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Malaria can infect people of all ages, but young children with the disease fare particularly poorly and are often excluded from clinical trials of drug therapies.

Using a combination of kid-friendly blood sampling, clinical trials, and computer modeling, UCSF School of Pharmacy researchers have designed an effective new approach for preventing malaria in children: monthly doses of two drugs throughout the first few years of life, providing 95% protection.

The findings, published on November 18 in Nature Communications, offer new hope for the millions of children worldwide who suffer from repeated, and sometimes deadly, bouts with malaria.

“Malaria in young children is a big problem,” said Erika Wallender, MD, lead author of the study and a faculty member in the Department of Clinical Pharmacy. “Over time, adults develop some immunity, but children under two years of age have no resistance and are really vulnerable to disease or even death.”

Despite the availability of antimalarial drugs, bed nets, and insecticides targeting mosquitoes that spread the disease, malaria still causes 400,000 deaths each year. Two-thirds of the disease’s victims are children under five years old.

Wallender and her team focused their efforts on Uganda, a country with one of the highest malaria transmission rates in the world. Ninety-five percent of the country experiences perennial infections, and young Ugandan children contract up to six malaria infections per year.

Chemoprevention, or the routine use of medications in uninfected people, is one of the newest tools being used to fight malaria. The approach had already been tested in Ugandan children, with mixed results, but Wallender wondered whether it could be improved.

The researchers benefited from a library of 4,000 blood samples that were collected during a 2014 clinical trial of malaria chemoprevention in children. In this trial, 280 young children were treated with preventative antimalarials in the first few years of life, with their blood sampled during regular, routine visits to health clinics.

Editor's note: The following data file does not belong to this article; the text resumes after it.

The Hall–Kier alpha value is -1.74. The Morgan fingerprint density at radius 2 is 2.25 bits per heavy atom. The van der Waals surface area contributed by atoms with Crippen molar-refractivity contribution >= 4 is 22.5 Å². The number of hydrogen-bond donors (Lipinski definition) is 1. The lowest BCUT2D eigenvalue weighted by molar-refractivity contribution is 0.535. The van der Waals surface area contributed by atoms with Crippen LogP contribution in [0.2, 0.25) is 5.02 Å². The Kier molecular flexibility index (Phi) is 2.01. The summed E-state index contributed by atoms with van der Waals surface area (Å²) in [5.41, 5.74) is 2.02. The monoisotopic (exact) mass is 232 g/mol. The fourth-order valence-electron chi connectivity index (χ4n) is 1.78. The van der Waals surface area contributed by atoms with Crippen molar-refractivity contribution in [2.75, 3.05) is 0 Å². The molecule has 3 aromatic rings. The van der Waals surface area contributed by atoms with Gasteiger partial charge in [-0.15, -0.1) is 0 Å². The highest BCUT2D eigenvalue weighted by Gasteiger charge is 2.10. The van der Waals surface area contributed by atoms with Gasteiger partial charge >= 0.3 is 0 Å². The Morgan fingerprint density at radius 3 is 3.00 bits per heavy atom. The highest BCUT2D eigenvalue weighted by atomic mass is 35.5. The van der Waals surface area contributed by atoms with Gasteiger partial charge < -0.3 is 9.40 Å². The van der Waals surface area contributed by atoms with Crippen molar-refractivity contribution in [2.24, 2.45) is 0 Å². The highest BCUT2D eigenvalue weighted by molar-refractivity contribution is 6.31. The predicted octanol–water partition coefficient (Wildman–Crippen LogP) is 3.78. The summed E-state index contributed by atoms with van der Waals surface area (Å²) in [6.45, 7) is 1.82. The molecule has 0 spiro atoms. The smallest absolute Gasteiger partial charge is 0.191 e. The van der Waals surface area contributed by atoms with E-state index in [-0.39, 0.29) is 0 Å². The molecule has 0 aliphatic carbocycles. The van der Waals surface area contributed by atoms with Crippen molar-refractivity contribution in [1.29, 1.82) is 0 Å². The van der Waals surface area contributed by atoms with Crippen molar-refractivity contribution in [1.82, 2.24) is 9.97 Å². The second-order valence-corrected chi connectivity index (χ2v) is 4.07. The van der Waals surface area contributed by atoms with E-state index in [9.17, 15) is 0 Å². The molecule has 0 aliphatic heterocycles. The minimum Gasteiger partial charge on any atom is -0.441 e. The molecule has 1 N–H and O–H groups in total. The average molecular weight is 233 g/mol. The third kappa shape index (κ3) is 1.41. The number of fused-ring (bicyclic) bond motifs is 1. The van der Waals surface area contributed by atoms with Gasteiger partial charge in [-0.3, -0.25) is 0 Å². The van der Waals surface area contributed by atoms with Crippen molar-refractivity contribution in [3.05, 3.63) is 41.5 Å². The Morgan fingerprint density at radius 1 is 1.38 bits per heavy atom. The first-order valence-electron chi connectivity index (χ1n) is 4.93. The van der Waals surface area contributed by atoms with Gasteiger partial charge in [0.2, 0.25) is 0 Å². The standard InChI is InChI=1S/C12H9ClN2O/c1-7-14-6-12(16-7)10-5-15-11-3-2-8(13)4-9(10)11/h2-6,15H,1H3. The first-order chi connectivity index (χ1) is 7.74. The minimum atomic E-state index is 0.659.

“For these types of studies, we rarely involve such young children,” Wallender said. “But collecting blood samples was made easier thanks to a test that minimizes trauma to the child.”

The test, developed by Clinical Pharmacy faculty member Francesca Aweeka, PharmD, and her team, uses a finger stick to collect a small drop of blood, just enough to assess the levels of drugs in a person’s body.

In 2016, Wallender’s team began measuring drug levels in these samples to better understand how various drug concentrations affect susceptibility to malaria. For children who did or didn’t contract malaria, what was the corresponding level of antimalarial in their blood? the team wondered. And what drug levels were needed to prevent malaria infection in all children?

The researchers combined data from the 2014 clinical trial samples with other data on the pharmacokinetics, or movement through the body, of these drugs, and used computer modeling to determine the dosages that maximized protection while minimizing toxicity and potential drug resistance.

The modeling showed that proactive administration of two antimalarials, dihydroartemisinin and piperaquine, to young children every four weeks provided 95 percent protection against malaria. The study also showed that malnourished children had lower drug levels in their blood than better-nourished children, leaving them more vulnerable to malaria—and suggesting where improvements could be made.

“The modeling work can really enhance the conclusions we draw from clinical trials,” said Wallender. “And in this case, it offers us the opportunity to improve the efficacy of dosing for all children, malnourished or not.”

The researchers concluded that age-based drug dosing, rather than the currently used weight-based regimen, would offer malnourished children the same benefits as other children. While body weight is lower in malnourished children, their organ size is more indicative of their ability to metabolize the drugs and is likely to be similar to better-nourished children of the same age. The issue is significant, since 25 percent of Ugandan children are underweight.

“We hope that this work will impact the use of and dosing for malaria chemoprevention, and also hope to provide a model for dose optimization of antimalarial drugs in vulnerable groups,” said Wallender. “But beyond defining a more effective regimen in children, our study really highlights the importance of malnourishment on the effectiveness of these therapies.”

By Tom Johnson written for the UCSF School of Pharmacy

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